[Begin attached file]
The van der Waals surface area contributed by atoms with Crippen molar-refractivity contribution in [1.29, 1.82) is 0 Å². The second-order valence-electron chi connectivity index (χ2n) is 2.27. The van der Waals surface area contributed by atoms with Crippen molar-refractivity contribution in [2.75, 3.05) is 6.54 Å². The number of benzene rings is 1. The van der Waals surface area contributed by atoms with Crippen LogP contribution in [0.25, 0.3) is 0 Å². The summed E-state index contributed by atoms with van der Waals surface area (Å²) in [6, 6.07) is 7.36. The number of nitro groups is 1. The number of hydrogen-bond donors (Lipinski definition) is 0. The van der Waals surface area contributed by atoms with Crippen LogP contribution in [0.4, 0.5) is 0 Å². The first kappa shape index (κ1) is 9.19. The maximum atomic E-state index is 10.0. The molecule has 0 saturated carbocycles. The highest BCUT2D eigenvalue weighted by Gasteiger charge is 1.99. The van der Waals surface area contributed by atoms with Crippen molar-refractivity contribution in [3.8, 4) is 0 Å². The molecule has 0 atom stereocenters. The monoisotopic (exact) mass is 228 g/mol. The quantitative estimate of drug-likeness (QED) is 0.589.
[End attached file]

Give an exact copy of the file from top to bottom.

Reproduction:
The van der Waals surface area contributed by atoms with Crippen molar-refractivity contribution in [1.29, 1.82) is 0 Å². The second-order valence-electron chi connectivity index (χ2n) is 2.27. The van der Waals surface area contributed by atoms with Crippen molar-refractivity contribution in [2.75, 3.05) is 6.54 Å². The number of benzene rings is 1. The van der Waals surface area contributed by atoms with Crippen LogP contribution in [0.25, 0.3) is 0 Å². The summed E-state index contributed by atoms with van der Waals surface area (Å²) in [6, 6.07) is 7.36. The number of nitro groups is 1. The number of hydrogen-bond donors (Lipinski definition) is 0. The van der Waals surface area contributed by atoms with Crippen LogP contribution in [0.4, 0.5) is 0 Å². The first kappa shape index (κ1) is 9.19. The maximum atomic E-state index is 10.0. The molecule has 0 saturated carbocycles. The highest BCUT2D eigenvalue weighted by Gasteiger charge is 1.99. The van der Waals surface area contributed by atoms with Crippen molar-refractivity contribution in [3.8, 4) is 0 Å². The molecule has 0 atom stereocenters. The monoisotopic (exact) mass is 228 g/mol. The quantitative estimate of drug-likeness (QED) is 0.589.